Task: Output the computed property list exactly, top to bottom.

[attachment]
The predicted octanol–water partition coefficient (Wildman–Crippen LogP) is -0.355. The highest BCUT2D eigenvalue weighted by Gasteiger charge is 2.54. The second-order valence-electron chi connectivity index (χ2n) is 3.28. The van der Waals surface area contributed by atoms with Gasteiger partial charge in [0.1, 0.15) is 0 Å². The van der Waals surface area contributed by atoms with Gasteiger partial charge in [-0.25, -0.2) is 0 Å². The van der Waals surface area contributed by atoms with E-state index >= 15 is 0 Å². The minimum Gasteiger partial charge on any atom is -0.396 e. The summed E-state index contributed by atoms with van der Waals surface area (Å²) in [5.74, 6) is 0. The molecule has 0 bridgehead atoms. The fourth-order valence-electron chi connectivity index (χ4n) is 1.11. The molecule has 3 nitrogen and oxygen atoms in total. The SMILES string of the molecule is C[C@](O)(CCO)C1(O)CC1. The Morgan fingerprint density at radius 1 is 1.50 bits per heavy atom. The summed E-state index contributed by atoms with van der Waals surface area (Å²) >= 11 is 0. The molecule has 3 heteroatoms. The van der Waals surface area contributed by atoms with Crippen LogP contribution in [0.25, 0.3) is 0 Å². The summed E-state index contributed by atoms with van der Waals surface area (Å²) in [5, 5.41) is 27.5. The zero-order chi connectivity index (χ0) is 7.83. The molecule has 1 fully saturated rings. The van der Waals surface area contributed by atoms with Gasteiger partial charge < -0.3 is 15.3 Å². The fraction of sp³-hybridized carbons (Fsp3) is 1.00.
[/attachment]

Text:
The predicted octanol–water partition coefficient (Wildman–Crippen LogP) is -0.355. The highest BCUT2D eigenvalue weighted by Gasteiger charge is 2.54. The second-order valence-electron chi connectivity index (χ2n) is 3.28. The van der Waals surface area contributed by atoms with Gasteiger partial charge in [0.1, 0.15) is 0 Å². The van der Waals surface area contributed by atoms with Gasteiger partial charge in [-0.25, -0.2) is 0 Å². The van der Waals surface area contributed by atoms with E-state index >= 15 is 0 Å². The minimum Gasteiger partial charge on any atom is -0.396 e. The summed E-state index contributed by atoms with van der Waals surface area (Å²) in [5.74, 6) is 0. The molecule has 0 bridgehead atoms. The fourth-order valence-electron chi connectivity index (χ4n) is 1.11. The molecule has 3 nitrogen and oxygen atoms in total. The SMILES string of the molecule is C[C@](O)(CCO)C1(O)CC1. The Morgan fingerprint density at radius 1 is 1.50 bits per heavy atom. The summed E-state index contributed by atoms with van der Waals surface area (Å²) >= 11 is 0. The molecule has 3 heteroatoms. The van der Waals surface area contributed by atoms with Crippen LogP contribution in [0.25, 0.3) is 0 Å². The summed E-state index contributed by atoms with van der Waals surface area (Å²) in [5, 5.41) is 27.5. The zero-order chi connectivity index (χ0) is 7.83. The molecule has 1 fully saturated rings. The van der Waals surface area contributed by atoms with Gasteiger partial charge < -0.3 is 15.3 Å². The fraction of sp³-hybridized carbons (Fsp3) is 1.00.